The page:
Mauritius’s small population means that many Mauritians do not have the necessary knowledge, training and skills in the sectors considered vital to grow the economy and compete with other regional investment hubs like Singapore or Dubai.
Business leaders across the island have voiced their concerns over the lack of quality human capital on the island. “There are definitely certain difficulties in finding certain skills,” says Craig McKenzie CEO of Investec Bank Mauritius. “The markets that we work in are not present here; therefore we try to hire Mauritians who have worked overseas and gained the experience in those markets.”
He adds that “if the Government is serious about wanting Mauritius to become a major international finance hub that can compete with Singapore, Dubai and Hong Kong, one needs to be able to attract the best human capital and provide then with the mechanism of staying permanently. We cannot expect to be highly competitive when we do not have enough people with the requisite skills.”
According to Ravin Dajee, Managing Director of Barclays Bank Mauritius, finding human capital in Mauritius is indeed a challenge: “Over the past ten years in the Mauritian financial services industry there has been wage inflation precisely because of a lack of talent.”
While other business leaders paint a more encouraging picture, according to Tej Gujadhur Founder and CEO of GFin Corporate Services, finding high standard human capital in Mauritius is not a challenge for him, “Those looking for a London style ‘off-the-shelf product’ in Mauritius should stop looking. All of our employees are Mauritian and 80 per cent female. They are fantastic and doing a great job servicing a global client network. Our people have the willpower and hunger necessary to service our clients to a global standard.”
Yet despite these conflicting accounts, it is an undeniable fact that as the technological gap between Mauritius and the most advanced economies narrows, the need for education and skills at all levels will grow and according to a few Mauritian employers, many employees may have the necessary qualifications but lack the appropriate skills. With the high-value ICT and financial sectors especially reporting large labour shortages.
According to Basant Roi, without enhanced performance, an escape from the middle-income trap is almost unimaginable, “In a very resource-scarce country like ours, aggregate income levels can only meaningfully rise only if our exports of goods and services go up, therefore quality of products, whether are goods or services is a quintessential element in achieving and sustaining competitiveness of our economy. While several other factors, including the quality of our human capital, innovative capacity and resourcefulness are without a doubt critical to our economy.”
The key therefore to making Mauritius a successful, inclusive high-income economy will, as ever, lie in raising the quality of its education system and better aligning skills with labour market needs. Actions which will in turn help Mauritians reap the benefits of expanded employment opportunities, boosting employment in higher value sectors and absorbing the losses in declining sectors such as agriculture and textiles.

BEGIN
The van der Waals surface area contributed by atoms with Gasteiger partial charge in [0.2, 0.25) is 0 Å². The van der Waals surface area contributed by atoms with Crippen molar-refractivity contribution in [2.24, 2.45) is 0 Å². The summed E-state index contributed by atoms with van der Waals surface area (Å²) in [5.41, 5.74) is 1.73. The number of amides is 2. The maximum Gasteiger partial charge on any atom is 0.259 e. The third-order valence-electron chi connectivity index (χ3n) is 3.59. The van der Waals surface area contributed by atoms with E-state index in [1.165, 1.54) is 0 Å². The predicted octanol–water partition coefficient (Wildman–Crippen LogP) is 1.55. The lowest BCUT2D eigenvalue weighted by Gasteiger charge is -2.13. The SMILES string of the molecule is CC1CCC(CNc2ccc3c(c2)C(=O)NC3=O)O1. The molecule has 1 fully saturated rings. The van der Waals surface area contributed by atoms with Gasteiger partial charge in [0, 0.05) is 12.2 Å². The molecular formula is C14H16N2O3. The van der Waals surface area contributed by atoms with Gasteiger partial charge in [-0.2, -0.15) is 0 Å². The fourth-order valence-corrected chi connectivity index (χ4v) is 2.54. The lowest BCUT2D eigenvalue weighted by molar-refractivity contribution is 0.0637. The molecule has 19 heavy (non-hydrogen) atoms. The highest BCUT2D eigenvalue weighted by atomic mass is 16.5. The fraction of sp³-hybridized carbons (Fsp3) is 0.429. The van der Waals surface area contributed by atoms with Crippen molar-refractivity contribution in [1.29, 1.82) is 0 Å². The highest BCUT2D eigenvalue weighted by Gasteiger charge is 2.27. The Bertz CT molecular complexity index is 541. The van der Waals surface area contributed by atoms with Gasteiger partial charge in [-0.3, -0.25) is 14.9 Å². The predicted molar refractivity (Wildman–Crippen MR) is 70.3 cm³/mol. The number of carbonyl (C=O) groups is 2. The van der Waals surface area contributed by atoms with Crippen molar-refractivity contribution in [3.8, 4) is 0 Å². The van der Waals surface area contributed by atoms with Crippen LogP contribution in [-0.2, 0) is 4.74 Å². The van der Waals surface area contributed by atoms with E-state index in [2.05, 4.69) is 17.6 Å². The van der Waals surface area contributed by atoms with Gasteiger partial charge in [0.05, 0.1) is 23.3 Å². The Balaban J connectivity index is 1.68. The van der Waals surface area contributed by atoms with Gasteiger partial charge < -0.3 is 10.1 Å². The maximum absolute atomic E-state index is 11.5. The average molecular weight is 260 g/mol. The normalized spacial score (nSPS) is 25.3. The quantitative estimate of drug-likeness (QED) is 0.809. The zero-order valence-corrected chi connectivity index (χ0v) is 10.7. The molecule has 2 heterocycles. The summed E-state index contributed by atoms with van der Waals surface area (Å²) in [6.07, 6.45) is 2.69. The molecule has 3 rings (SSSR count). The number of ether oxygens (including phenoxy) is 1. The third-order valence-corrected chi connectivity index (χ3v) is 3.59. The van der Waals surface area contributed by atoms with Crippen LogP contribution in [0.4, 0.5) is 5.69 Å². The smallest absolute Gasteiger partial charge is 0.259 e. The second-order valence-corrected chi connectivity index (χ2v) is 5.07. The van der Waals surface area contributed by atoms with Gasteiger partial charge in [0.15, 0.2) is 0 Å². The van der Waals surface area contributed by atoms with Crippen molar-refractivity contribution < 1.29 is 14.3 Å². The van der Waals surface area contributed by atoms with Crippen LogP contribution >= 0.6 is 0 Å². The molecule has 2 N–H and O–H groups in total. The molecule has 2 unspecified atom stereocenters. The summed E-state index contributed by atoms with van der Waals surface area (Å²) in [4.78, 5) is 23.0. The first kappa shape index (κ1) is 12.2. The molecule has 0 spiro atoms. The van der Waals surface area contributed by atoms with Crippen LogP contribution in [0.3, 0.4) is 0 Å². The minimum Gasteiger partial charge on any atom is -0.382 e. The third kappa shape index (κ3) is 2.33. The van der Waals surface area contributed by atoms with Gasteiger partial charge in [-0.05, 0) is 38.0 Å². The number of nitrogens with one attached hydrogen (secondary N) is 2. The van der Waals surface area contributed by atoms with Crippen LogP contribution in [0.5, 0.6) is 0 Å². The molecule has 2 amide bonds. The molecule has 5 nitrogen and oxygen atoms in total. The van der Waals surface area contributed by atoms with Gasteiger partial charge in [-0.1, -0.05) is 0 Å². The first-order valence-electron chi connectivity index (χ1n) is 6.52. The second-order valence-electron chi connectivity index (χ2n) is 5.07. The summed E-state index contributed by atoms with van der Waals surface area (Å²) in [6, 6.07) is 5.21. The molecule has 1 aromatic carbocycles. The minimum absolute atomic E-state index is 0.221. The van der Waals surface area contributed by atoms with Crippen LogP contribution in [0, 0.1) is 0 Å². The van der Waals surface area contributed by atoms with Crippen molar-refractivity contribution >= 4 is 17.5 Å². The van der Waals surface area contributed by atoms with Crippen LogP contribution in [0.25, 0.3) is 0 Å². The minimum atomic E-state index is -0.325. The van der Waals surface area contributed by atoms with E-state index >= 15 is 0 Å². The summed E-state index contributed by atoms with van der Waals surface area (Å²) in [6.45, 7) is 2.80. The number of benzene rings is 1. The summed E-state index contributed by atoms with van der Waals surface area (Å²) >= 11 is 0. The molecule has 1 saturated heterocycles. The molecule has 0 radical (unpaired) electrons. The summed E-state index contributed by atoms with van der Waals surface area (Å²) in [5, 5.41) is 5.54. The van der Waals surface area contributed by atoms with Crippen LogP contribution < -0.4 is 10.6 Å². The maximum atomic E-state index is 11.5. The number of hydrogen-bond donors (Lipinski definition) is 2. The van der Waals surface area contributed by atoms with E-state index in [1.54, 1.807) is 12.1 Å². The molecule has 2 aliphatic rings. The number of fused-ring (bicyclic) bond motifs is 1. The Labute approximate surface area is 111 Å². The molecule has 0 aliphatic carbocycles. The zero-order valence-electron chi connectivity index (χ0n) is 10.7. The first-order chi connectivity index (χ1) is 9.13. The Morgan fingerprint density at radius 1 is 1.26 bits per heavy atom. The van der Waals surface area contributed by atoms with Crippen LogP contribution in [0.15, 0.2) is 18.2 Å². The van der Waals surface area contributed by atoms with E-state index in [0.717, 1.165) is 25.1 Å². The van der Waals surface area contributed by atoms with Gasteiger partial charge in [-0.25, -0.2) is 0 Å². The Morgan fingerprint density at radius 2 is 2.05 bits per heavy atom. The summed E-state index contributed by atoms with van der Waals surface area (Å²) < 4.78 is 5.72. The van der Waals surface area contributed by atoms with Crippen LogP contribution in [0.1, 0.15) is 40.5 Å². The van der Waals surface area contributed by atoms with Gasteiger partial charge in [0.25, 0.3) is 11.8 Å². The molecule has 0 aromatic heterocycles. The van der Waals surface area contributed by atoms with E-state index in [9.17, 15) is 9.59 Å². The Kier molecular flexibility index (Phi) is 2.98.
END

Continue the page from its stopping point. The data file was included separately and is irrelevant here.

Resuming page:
Tertiary education in particular needs to focus on weak collaboration between universities, R&D, industry and the low availability of scientists and engineers. Furthermore, as it is fundamental for small knowledge economies to be associated with international student and academic mobility, the higher education sector needs to see an increased rate of internationalisation.
As further challenge for value addition to the economy is that despite a growing emphasis on the provision of science and engineering courses the educational system in Mauritius still has a bias towards humanities. Private sector leaders often cite this lack of relevant technical skills as a principal challenge towards economic growth.
Educational institutions like the University of Technology, Mauritius (UTM) are tackling this head-on by taking steps to improve the employability of their graduates and thus the skills of the workforce, “Our aim is to put technology at the service of society through our courses and research and development projects,” says Dr Sharmila Seetulsingh-Goorah, Director General of UTM. “Innovative technologies can help create wealth for the nation as well as being useful in the promotion of Mauritius with input from international investors.”
In the past Mauritius has been forced to live on its wits, anticipating and aggressively tackling change. Its transition into the high-middle income group was underpinned by creating a well-managed Export Processing Zone, conducting diplomacy regarding trade preferences, spending lavishly on education, avoiding currency over-valuation, and facilitating business.
The question of when it will be able to join high-income country status will depend on its ability to improve the skill set of its labour force, the quality of infrastructure, and the speed of technology adoption.
Further improvements in the business environment will be essential to attract FDI, generate domestic investment, and maintain and improve on Mauritius’s image as an open, stable, and well-functioning place to do business. For the longer term, policies to both train and attract highly skilled labour should be paramount.